Using ‘with’ at the start of a sentence has traditionally been regarded as ‘weak’ writing. Writers also need to be wary about joining sentences by using ‘with’, as:

‘With is not a conjunction’.

That bold statement is a section heading in the Australian Government Style Manual.

However, many people do use ‘with’ in this way, so I’ve been getting on top of the subject.

What is a conjunction?

And, but and so are all conjunctions. They link two parts of a sentence together, generally after a comma.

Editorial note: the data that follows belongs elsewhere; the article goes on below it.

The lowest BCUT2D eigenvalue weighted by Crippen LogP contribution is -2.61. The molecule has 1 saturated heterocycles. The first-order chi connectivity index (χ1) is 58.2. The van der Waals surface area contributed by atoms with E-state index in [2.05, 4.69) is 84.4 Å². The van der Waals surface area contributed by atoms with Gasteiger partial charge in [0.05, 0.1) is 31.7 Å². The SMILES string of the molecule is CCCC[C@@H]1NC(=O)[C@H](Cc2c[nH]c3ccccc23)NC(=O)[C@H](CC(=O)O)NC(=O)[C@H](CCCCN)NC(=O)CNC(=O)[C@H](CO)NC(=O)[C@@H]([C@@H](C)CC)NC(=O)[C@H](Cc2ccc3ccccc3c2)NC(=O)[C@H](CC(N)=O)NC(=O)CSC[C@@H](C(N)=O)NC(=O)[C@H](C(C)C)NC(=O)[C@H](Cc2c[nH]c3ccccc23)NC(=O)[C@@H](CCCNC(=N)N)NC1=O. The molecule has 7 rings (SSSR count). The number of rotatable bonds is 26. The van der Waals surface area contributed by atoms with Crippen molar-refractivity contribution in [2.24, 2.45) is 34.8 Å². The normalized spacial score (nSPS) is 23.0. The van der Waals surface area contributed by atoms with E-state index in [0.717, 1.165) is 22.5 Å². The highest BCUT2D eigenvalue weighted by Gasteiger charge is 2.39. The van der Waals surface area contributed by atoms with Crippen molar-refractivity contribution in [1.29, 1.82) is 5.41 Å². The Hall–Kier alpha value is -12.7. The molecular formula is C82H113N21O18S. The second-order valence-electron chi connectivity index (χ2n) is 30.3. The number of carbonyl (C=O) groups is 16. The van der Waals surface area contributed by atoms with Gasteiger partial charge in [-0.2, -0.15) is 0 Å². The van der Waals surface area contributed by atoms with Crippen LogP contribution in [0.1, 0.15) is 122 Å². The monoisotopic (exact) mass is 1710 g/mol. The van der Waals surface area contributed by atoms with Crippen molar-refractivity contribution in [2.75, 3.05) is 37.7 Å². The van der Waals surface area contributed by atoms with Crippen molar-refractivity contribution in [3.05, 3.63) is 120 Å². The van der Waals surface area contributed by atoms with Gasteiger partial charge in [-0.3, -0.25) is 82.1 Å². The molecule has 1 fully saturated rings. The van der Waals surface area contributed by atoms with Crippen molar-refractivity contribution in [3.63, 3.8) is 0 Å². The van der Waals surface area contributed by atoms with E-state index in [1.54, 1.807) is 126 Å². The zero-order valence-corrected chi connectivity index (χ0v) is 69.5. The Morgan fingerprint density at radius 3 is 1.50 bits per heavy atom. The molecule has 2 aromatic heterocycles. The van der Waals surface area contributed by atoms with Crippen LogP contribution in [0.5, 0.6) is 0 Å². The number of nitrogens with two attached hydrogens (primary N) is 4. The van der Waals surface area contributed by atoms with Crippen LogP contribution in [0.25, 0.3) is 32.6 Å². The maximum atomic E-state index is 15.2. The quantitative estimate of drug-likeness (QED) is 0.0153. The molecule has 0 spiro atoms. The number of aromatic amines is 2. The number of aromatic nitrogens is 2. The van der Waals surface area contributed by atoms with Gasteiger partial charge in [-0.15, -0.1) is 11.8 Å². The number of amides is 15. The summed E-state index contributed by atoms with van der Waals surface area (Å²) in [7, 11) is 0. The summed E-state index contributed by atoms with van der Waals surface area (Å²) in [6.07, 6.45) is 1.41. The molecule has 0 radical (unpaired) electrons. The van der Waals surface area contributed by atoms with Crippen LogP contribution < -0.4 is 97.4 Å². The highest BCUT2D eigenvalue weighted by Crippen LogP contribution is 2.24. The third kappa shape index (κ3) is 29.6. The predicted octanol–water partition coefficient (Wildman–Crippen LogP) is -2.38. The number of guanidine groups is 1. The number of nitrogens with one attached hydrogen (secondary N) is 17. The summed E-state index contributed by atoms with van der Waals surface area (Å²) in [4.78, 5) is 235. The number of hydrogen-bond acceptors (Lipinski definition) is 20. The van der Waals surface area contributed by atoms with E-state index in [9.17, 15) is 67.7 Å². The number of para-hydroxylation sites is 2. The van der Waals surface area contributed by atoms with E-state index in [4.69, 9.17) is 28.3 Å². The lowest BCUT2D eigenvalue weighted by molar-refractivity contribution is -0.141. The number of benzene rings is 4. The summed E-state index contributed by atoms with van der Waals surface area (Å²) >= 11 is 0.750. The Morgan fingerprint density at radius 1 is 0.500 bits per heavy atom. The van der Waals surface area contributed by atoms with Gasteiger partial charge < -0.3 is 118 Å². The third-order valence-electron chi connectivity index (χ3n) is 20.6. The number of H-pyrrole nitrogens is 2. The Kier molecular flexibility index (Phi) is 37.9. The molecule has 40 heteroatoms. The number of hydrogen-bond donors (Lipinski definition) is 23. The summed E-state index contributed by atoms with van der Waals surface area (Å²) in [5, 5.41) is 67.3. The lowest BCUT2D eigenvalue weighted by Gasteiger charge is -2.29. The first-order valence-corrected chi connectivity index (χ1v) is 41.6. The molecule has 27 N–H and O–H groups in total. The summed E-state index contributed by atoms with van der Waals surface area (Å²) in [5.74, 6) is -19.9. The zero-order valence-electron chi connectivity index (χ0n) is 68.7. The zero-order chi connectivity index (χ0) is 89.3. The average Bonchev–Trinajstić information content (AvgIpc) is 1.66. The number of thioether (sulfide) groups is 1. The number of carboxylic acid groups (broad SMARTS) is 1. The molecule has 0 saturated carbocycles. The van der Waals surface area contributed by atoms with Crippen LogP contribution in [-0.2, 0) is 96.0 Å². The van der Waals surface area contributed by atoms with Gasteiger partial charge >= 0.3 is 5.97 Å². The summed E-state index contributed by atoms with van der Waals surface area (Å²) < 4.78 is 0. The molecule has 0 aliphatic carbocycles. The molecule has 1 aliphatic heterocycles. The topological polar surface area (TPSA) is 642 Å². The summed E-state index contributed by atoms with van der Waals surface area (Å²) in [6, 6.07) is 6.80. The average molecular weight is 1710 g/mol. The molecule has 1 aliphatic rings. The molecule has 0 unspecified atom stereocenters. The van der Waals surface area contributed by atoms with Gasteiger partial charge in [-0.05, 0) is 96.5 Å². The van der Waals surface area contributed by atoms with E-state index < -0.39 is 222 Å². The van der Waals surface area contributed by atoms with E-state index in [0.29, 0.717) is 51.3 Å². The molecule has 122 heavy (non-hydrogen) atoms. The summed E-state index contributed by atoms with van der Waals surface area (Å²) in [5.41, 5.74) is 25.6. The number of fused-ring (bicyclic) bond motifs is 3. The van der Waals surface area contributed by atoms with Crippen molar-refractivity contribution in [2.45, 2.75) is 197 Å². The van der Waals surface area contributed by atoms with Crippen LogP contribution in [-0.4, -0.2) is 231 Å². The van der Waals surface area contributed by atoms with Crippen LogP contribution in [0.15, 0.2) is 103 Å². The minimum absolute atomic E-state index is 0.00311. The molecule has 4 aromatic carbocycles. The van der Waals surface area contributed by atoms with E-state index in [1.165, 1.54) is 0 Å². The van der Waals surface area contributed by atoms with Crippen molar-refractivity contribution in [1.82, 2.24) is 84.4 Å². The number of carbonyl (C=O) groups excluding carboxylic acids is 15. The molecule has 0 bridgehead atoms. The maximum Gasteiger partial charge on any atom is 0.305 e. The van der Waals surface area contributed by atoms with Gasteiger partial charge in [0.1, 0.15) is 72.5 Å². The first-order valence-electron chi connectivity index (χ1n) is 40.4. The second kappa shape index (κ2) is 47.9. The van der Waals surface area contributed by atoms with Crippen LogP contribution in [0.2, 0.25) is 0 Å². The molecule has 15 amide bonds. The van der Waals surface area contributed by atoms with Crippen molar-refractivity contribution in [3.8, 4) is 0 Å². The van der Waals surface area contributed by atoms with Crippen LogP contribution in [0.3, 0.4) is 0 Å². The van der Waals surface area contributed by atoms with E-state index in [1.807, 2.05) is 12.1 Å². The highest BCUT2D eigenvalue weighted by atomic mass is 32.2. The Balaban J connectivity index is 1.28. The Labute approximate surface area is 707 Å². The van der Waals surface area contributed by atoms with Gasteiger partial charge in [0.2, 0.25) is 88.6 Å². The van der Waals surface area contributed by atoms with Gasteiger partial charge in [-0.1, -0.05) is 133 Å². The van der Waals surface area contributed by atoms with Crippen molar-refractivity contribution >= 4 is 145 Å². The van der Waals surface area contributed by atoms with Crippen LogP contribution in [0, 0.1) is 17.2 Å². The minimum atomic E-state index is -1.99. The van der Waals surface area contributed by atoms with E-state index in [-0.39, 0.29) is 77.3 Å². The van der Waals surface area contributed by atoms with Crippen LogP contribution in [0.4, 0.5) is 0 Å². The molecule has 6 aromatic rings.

Like this…

✅ Jamie travelled to the UK last year, 𝗯𝘂𝘁 he has been unable to get home again.

✅ Sally had a slight fever, 𝘀𝗼 she stayed away from the office.

But not like this…

Asha came top in her year, 𝘄𝗶𝘁𝗵 straight-A grades in every subject.

What to do?

There are a gazillion good and proper uses of ‘with’ (✅ I am coming with you to town), but a conjunction is not one of them.

Instead, reword or split the sentence:

Fire seasons have been more severe, 𝘄𝗶𝘁𝗵 the 2019–20 summer the worst in Australia’s history.

𝗪𝗶𝘁𝗵 fire seasons more severe, the 2019–20 summer was the worst in Australia’s history.

✅ Fire seasons have been more severe. The 2019–20 summer was the worst in Australia’s history.

Get in touch if you’d like help making your writing clearer or more grammatically accurate.

Example sentences, similar to in the blog itself